EDA discusses Edgewood, new hospital
The Woodford Economic Development Authority’s (EDA) monthly meeting Friday, Feb. 23 featured a discussion about Bluegrass Community Hospital (BGCH) and the lawsuit that’s put a halt on plans for a new hospital.
EDA Chairman John Soper said he’d attended the Feb. 15 Versailles-Midway-Woodford County Planning Commission’s public meeting on the update to the Comprehensive Plan. He said critics of the decision to include the 336-acre Edgewood Farm property in the plan cited the lawsuit challenging the Versailles City Council’s annexation and rezoning of the land. The suit, which was filed in September 2016, also challenges the council’s expansion of the city’s Urban Service Boundary to include Edgewood, which is located off Lexington Road between Kroger and Paynes Mill Road.
(Plaintiffs in the suit include Ben and Jennifer Chandler, whose family owns The Sun).
“I thought that was unique. I mean, the city’s annexed it, Planning and Zoning approved it – I don’t know how they can really take their own issue out of the Comprehensive Plan, but that’s their case,” Soper said.
The Edgewood property has been under consideration as a new site for BGCH and other businesses, but the proposed move was put on hold until the lawsuit is settled.
Later in the meeting, while the group discussed plans to update their strategic plan, Soper said he’d been talking to representatives of businesses looking to relocate to Versailles.
“And I need to know what the deal is – if we can get Edgewood through the court system,” Soper said.
Gene Hornback said he was concerned about Edgewood, and asked when Soper thought the suit would be settled.
Soper said he believed Versailles City Attorney Bill Moore will soon ask for the judge to make a summary judgment in the case. One of the two potential clients looking to relocate existing businesses to Versailles was considering Edgewood, Soper said.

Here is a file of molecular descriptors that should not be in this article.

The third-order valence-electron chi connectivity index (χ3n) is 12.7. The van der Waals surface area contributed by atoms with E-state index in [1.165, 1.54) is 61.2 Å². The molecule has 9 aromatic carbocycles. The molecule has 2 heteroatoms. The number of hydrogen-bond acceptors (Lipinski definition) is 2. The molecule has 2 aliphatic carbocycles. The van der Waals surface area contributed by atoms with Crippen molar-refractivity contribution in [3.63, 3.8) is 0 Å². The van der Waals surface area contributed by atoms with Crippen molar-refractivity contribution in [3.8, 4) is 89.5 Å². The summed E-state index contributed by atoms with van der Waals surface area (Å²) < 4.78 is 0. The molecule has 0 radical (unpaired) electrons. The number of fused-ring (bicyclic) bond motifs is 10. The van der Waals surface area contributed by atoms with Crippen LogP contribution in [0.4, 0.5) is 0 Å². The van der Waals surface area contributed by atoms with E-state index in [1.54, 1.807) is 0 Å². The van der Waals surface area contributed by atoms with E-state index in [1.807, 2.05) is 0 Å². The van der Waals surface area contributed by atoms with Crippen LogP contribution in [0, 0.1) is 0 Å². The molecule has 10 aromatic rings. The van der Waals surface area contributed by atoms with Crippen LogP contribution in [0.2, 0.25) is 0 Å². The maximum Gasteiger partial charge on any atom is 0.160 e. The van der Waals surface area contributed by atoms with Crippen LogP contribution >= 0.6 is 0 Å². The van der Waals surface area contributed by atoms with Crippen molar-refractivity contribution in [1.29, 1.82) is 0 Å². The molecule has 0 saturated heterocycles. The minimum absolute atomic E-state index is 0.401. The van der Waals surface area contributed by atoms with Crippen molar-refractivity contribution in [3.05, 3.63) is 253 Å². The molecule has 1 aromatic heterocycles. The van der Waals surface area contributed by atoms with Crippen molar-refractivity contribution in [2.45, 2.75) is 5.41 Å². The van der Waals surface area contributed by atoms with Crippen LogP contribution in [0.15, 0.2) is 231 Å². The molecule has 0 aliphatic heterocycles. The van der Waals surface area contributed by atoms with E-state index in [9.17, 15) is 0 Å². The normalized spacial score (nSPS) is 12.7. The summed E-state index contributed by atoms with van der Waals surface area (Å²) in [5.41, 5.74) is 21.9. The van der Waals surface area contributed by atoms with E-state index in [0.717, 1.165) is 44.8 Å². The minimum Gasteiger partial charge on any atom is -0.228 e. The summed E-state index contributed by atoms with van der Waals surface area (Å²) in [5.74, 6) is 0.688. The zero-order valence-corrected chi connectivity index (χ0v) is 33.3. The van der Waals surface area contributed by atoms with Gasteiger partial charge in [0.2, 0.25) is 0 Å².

Hornback asked if the new hospital was still viable. Soper said as far as he knew, it was.
“I don’t doubt every day that they have to put more money into an old building that they don’t want to put more money into,” Soper said.
Hornback said when a company is looking to move into a new area, the first thing they look for is a hospital. Soper said the uncertainty over a new home also makes it harder for the hospital to recruit new doctors.
Courtney Roberts asked about talk that the company that purchased the Lexington Road Shopping Center was considering opening its facility in the old Kroger building, rather than the recently-closed Kmart.
Soper said he’d given U-Haul officials contact information for a retailer “looking at multiple Central Kentucky locations” that’s interested in the Kmart building.
“Again, it seems unique that U-Haul would make that purchase prior to a complete go-ahead on the zone change,” Soper said. In Versailles Mayor Brian Traugott’s recent State of the City address, he said, “It remains my position that the space in that shopping center is best suited for retail based on the current zoning and adjacent use, and (I) see very little light in the gap on that stance.” Woodford Reserve
Roberts said he’d recently attended an agricultural meeting during which officials at Brown-Forman, the company that makes Woodford Reserve, expressed great excitement about their ongoing barrel warehouse project next to Midway Station.
“ … Obviously, they just can’t make the product fast enough,” Roberts said.